Not all that itches is eczema, and not everything that’s scaly is necessarily psoriasis. Several conditions can mimic one another and cause red, inflamed and dry appearing patches or plaques on the skin. Oftentimes, it’s hard to tell them apart!
There are several features and clues that can help differentiate the three most common causes of inflamed skin, which include eczema (also called atopic dermatitis), psoriasis and contact dermatitis.
Psoriasis is a chronic autoimmune skin condition caused by an over-reactive immune system leading to persistent skin inflammation. The skin proliferates too quickly in psoriasis, producing discrete red, thick plaques with silvery white scale. While these psoriatic skin lesions can sometimes be sore or “burnt,” they are typically less itchy than eczema.
Typically, psoriasis appears in adulthood as opposed to eczema which emerges in young children (85% of cases appear by age one). Psoriasis classically favors the outside part of the elbows and knees, but may affect other parts of the arms and legs as well as the face, buttocks, armpits and groin. Involvement of the scalp (mild dandruff or red scaly plaques) and nails (small pits or brown stains, or separation of the nail from the nail bed) is common in psoriasis but not eczema.
Guttate psoriasis is a variant of psoriasis that presents with smaller plaques in an eruptive pattern associated with strep infection. In psoriatic arthritis, joint pain and stiffness develop. Flare-ups of psoriasis, in general, can be triggered by stress, skin trauma, and certain medications. It is not contagious.
How to Treat Psoriasis: While there is no cure for psoriasis, effective treatments do exist. Steroid and vitamin D creams are usually the first treatments attempted. In moderate to severe disease, light treatment (phototherapy) and systemic medications (whether by mouth or injectable) are considered.
Eczema, or atopic dermatitis, is a chronic inflammatory skin condition caused by a hypersensitivity reaction. Eczema usually first appears in childhood, and the majority outgrow the condition by their teens. There is usually a family history of eczema and a strong association with asthma and hay fever. Like psoriasis, eczema appears red and inflamed. However, eczema is dramatically itchier and less likely to be covered with thick silvery scale. Instead, it can appear dry, cracked, peeling, bumpy, blistered or raw.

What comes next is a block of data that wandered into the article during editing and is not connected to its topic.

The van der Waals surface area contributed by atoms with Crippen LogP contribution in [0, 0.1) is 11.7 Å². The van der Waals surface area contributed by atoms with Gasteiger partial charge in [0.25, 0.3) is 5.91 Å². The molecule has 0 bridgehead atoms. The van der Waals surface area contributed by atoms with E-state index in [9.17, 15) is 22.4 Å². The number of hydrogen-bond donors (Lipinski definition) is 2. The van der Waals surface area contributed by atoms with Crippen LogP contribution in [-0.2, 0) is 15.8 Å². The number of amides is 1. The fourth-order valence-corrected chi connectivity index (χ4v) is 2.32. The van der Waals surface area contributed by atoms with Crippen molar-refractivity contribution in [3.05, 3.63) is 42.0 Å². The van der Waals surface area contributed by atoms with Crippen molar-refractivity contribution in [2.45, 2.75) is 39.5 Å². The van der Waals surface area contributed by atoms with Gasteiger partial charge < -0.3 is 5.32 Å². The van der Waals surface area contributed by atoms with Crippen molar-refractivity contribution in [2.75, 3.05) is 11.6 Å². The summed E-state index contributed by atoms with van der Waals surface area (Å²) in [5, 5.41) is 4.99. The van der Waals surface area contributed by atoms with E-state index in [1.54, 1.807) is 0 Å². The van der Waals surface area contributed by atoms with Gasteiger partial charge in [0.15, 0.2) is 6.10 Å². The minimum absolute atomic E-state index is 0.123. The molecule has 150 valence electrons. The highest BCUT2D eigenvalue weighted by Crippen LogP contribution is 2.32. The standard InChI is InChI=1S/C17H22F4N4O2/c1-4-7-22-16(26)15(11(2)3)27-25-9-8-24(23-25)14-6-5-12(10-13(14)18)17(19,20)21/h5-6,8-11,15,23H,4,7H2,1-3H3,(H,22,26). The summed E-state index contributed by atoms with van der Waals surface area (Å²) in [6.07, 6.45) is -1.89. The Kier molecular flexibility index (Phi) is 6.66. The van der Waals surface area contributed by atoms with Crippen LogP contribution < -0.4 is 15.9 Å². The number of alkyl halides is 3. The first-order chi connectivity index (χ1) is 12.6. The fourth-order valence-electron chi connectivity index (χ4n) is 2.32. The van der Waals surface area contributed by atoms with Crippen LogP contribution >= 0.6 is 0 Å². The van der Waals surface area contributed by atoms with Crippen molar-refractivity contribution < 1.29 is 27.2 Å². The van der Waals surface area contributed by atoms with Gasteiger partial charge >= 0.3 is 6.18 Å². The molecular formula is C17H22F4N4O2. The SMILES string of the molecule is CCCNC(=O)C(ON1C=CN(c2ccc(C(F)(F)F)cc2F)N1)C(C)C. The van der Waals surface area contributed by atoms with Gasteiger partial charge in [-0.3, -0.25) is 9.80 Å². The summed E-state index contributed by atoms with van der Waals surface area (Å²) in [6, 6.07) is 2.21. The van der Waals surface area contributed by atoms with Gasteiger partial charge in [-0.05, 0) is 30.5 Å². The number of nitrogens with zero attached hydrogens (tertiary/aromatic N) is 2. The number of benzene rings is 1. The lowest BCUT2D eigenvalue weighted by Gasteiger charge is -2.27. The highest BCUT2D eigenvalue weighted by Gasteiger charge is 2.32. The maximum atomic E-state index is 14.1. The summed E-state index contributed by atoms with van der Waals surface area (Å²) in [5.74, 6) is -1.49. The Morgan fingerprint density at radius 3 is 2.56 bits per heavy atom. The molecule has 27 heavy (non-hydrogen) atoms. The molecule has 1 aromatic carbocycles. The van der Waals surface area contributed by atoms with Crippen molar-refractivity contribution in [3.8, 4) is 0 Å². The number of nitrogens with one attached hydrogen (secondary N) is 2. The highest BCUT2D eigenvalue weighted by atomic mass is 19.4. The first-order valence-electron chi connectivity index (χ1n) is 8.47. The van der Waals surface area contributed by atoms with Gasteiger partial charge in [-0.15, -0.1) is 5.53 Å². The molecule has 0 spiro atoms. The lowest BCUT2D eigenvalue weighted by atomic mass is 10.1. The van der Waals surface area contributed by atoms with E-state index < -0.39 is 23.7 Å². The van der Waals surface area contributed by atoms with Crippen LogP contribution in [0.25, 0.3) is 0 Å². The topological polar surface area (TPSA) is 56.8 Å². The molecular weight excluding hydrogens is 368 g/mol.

Eczema likes to appear along the inner part of the arms and behind the knees (the folds), which is the opposite of where psoriasis prefers to develop.
How to Treat Eczema: Stress can worsen eczema just like psoriasis. Other eczema triggers include inadequate moisturizing (dry skin), the use of harsh soaps, detergents or other personal care products, as well as environmental allergens and exposure to cold, dry conditions. Avoiding these triggers as well as keeping your skin adequately moisturized are key to keeping eczema at bay.
Contact dermatitis mimics eczema with the appearance of red, itchy, irritated skin caused by environmental triggers. It can appear on anyone, including those without a history of atopic dermatitis. Allergic contact dermatitis is a hypersensitivity (immune-mediated) reaction, and the most common causes are fragrances, nickel exposure, rubber or other chemicals. Irritant contact dermatitis is not a hypersensitivity reaction. It is caused by direct skin injury from a physical or chemical irritant (most commonly excess hand washing or harsh soaps)
How to Treat Skin Allergies: Irritant or allergic contact dermatitis is treated similarly to eczema. Sometimes skin allergy or patch testing is needed to identify the offending allergen(s). Removal of the responsible irritants or allergens should lead to full clearance, unlike eczema which is chronic and can be expected to come and go periodically.